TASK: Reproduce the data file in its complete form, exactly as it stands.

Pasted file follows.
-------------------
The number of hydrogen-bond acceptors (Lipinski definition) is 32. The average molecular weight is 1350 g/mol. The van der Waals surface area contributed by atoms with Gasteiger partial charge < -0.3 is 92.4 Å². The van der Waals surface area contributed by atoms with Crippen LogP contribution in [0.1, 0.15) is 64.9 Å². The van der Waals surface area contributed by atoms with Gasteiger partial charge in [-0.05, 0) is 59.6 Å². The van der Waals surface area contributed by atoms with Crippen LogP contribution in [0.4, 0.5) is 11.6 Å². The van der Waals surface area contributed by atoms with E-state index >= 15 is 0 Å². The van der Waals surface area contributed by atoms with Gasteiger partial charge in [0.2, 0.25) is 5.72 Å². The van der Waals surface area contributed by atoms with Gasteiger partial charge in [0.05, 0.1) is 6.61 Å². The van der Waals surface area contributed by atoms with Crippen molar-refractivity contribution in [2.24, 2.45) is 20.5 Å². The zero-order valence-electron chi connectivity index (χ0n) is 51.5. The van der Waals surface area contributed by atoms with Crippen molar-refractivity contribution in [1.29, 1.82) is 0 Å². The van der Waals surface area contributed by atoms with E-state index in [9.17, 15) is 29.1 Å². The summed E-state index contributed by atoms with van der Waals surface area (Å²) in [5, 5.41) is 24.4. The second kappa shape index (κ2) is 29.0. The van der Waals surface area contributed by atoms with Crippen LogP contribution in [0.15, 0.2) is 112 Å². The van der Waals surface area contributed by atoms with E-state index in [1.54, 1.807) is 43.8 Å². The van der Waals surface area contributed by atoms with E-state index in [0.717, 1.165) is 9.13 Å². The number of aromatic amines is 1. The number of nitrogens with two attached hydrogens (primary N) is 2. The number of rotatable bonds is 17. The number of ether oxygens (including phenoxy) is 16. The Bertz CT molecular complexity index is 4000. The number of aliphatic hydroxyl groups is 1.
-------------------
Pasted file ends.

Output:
The number of hydrogen-bond acceptors (Lipinski definition) is 32. The average molecular weight is 1350 g/mol. The van der Waals surface area contributed by atoms with Gasteiger partial charge < -0.3 is 92.4 Å². The van der Waals surface area contributed by atoms with Crippen LogP contribution in [0.1, 0.15) is 64.9 Å². The van der Waals surface area contributed by atoms with Gasteiger partial charge in [-0.05, 0) is 59.6 Å². The van der Waals surface area contributed by atoms with Crippen LogP contribution in [0.4, 0.5) is 11.6 Å². The van der Waals surface area contributed by atoms with E-state index >= 15 is 0 Å². The van der Waals surface area contributed by atoms with Gasteiger partial charge in [0.2, 0.25) is 5.72 Å². The van der Waals surface area contributed by atoms with Gasteiger partial charge in [0.05, 0.1) is 6.61 Å². The van der Waals surface area contributed by atoms with Crippen molar-refractivity contribution in [2.24, 2.45) is 20.5 Å². The zero-order valence-electron chi connectivity index (χ0n) is 51.5. The van der Waals surface area contributed by atoms with Crippen molar-refractivity contribution in [1.29, 1.82) is 0 Å². The van der Waals surface area contributed by atoms with E-state index in [9.17, 15) is 29.1 Å². The summed E-state index contributed by atoms with van der Waals surface area (Å²) in [5, 5.41) is 24.4. The second kappa shape index (κ2) is 29.0. The van der Waals surface area contributed by atoms with Crippen LogP contribution in [0.15, 0.2) is 112 Å². The van der Waals surface area contributed by atoms with E-state index in [1.54, 1.807) is 43.8 Å². The van der Waals surface area contributed by atoms with E-state index in [0.717, 1.165) is 9.13 Å². The number of aromatic amines is 1. The number of nitrogens with two attached hydrogens (primary N) is 2. The number of rotatable bonds is 17. The number of ether oxygens (including phenoxy) is 16. The Bertz CT molecular complexity index is 4000. The number of aliphatic hydroxyl groups is 1.